In Robert Bolt's play A Man for All Seasons, what is the significance of the act of prayer among Thomas More and his family, and of the prayer itself, when considered in the light of the rest of the play?
Robert Bolt's play A Man for All Seasons concerns the historic Thomas More's disapproval of King Henry VIII's desire to break from the Roman Catholic Church. Henry VIII desired to do so in order to secure a divorce because his present wife, Queen Catherine, was barren, and he wanted a son. Knowing that his mistress Anne Boleyn was pregnant, he wanted to marry her instead. As Lord Chancellor, Thomas More had the second highest ranking state office, and he had duties under what was then the Catholic Church to appoint clergymen. As Lord Chancellor, he was also a very devout man, so when in the play he speaks of praying, he generally means it literally. However, the immoral state of England's government under King Henry VIII does not escape More, so he also uses the idea of praying ironically in order to show the uselessness of prayer in such an immoral state of decay.
Queen Catherine had first been the wife of King Henry VIII's brother, so when his brother died, in order to be able to legally marry her, Henry VIII had to petition permission from the Pope or be charged with incest. Trouble is, Catherine proves to be barren. In the opening scene, Cardinal Wolsey is speaking with More to try and win More's approval for the king's desire to break from the Church. As part of his argument Wosley points out the fact that Catherine is barren. He further points out that if the king does not have a son, then the Tudor dynasty shall end with the king's death. Wolsey then firmly states, "The King needs a son," and asks More, "What are you going to do about it?" More's reply to that question is the first instance in which More refers to prayer; he says, "I pray for it daily." In speaking of praying that the king have a son, More is being very sincere; his answer is a sincere reflection of his devoted faith.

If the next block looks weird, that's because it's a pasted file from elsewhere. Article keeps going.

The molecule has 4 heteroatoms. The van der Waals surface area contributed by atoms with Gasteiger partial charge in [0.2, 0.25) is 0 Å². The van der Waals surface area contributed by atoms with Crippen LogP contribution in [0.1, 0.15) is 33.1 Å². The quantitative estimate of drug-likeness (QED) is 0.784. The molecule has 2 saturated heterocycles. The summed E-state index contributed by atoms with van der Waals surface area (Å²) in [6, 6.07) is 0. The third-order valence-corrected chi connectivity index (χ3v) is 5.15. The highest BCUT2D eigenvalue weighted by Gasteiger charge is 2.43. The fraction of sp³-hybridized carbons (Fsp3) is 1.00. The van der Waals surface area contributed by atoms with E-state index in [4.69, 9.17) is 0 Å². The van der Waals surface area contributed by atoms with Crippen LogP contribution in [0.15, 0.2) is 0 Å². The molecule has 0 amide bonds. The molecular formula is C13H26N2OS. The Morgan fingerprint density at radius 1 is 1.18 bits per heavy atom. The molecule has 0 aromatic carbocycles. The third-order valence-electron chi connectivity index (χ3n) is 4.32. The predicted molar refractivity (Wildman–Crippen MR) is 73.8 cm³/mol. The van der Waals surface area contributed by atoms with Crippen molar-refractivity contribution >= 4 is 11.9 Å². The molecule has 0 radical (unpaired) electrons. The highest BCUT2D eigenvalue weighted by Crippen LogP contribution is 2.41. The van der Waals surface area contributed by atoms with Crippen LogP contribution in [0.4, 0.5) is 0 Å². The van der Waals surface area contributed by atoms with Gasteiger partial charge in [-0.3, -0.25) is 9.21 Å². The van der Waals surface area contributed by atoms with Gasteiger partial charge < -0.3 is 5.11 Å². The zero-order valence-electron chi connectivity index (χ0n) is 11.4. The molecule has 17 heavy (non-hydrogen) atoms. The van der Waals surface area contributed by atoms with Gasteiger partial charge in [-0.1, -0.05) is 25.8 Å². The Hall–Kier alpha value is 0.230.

However, his next reference to prayer is used ironically. More cannot help but see multiple levels of immorality in Henry VIII's actions: (1)The king had to ask the Pope to issue a dispensation to permit him to marry Catherine in the first place; (2) he has impregnated a mistress; and (3) he is now, as More phrases it, asking the Pope to "dispense with his dispensation," all for the sake of having his way. More importantly, More sees that if the king continues on this path of immorality, then the entire state will fall to chaos, and his prayers will have little effect in repairing the chaos. Hence, he uses the term "prayers" ironically in his following speech:
Well ... I believe, when statesmen forsake their own private conscience for the sake of their public duties ... they lead their country by a short route to chaos. ... And we shall have my prayers to fall back on.
In other words, though More is a man of faith, he knows that prayers alone have no way of repairing an immoral, chaotic government. Yet, at the same time, a government can only be strong when it follows the tenants of its religion.